MIAMI (Reuters) – For almost two decades the first week of December in Miami has been synonymous with artists, art fairs, champagne-soaked parties, pop up installations, an explosion of new graffiti, and traffic gridlock.
But the Florida city looks far different this year.
After the coronavirus pandemic forced Art Basel Miami Beach to announce in September that it was canceling this year’s fair, the galaxy of satellite fairs around the city followed suit.
Art Basel is typically one of the busiest times for Miami, and the jolt could not have come at a worse time for this tourism-and-hospitality driven city hit hard by COVID-19.
Earlier this year, Florida saw the most new cases of the novel coronavirus of anywhere in the world. In South Florida businesses rely on the influx of tens of thousands of additional visitors, as do the local governments collecting taxes.
Still, in the absence of the global elite of the art world, Miami-based artists and institutions have pressed ahead with their work and found a silver lining.
Lauren Shapiro, a ceramics artist who collaborated with a friend and oceanic researchers, worked with more than 100 socially distanced volunteers to build a massive installation of monolithic blocks veneered with clay imprints of dead coral.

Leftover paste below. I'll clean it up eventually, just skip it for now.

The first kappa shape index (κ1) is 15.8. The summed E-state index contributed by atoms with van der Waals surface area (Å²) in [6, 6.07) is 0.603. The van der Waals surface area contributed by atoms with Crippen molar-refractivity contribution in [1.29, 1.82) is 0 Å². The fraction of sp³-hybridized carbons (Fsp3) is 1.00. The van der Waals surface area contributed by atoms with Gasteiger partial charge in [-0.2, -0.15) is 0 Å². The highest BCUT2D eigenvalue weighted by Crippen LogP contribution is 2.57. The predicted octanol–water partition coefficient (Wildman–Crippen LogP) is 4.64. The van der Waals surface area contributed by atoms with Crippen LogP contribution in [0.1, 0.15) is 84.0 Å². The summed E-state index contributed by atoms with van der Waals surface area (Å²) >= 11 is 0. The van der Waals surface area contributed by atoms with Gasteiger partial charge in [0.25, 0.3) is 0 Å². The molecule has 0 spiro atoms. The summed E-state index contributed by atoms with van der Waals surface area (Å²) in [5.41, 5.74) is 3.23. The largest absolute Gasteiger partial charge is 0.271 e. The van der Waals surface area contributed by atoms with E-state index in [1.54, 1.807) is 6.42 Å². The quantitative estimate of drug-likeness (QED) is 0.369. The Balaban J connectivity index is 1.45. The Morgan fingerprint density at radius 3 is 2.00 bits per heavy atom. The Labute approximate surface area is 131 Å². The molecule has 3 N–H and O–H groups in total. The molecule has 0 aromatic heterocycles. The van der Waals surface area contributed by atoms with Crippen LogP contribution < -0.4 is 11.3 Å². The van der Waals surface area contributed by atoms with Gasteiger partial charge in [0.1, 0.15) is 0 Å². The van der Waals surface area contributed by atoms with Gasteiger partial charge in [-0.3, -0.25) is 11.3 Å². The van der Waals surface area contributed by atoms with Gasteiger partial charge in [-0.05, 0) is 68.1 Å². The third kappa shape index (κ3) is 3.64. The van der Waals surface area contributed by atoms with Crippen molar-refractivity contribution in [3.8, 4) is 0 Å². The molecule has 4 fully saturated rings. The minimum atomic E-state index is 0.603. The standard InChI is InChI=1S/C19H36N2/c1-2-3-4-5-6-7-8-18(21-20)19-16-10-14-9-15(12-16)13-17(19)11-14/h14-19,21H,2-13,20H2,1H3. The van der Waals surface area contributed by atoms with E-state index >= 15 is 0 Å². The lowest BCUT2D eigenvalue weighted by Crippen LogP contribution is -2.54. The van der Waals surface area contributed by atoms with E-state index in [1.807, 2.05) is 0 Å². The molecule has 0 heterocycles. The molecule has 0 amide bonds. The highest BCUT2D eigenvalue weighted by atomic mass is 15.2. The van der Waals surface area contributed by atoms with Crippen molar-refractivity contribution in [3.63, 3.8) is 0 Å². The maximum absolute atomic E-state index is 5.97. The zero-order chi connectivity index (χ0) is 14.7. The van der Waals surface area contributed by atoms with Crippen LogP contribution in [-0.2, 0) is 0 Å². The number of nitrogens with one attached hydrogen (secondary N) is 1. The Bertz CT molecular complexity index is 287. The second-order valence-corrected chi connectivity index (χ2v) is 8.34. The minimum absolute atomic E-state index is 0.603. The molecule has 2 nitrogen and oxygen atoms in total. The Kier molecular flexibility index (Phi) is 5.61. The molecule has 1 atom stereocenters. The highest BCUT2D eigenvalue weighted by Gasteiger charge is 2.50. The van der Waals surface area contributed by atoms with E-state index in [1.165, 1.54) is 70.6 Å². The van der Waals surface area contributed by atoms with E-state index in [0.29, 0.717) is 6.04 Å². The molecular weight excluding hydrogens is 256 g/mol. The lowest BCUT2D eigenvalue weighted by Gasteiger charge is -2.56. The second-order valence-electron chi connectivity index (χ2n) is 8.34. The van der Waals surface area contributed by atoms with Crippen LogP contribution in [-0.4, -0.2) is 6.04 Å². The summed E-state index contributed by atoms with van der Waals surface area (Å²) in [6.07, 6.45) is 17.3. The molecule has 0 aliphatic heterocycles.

The piece, called Future Pacific, is a meditation on the increasing fragility and disappearance of coral reef ecosystems. The unfired clay will be destroyed after the four-month exhibit, reflecting hundreds of thousands of years of life and growth lost as reefs around the globe die out.
“We knew we were going to do it during art week so we were very excited about the prospect of having international exposure … and as it got closer to the date and Basel finally canceled it was a bit disappointing,” Shapiro said.
However, Shapiro was able to make one-on-one appointments to view the installation.
“I was able to bring a lot of curators, collectors, and just people that were interested in the work to give them personal tours through the exhibit and connect with them on a more personal level.”
Oil painter Thomas Bils echoed a similar sentiment.
“I’m a little disappointed I don’t get to see my favorite national, international artists, but what I am seeing instead is watching a lot of my friends and colleagues doing much larger projects and sort of flourishing,” said Bils.
(Reporting by Zachary Fagenson; Editing by Diane Craft)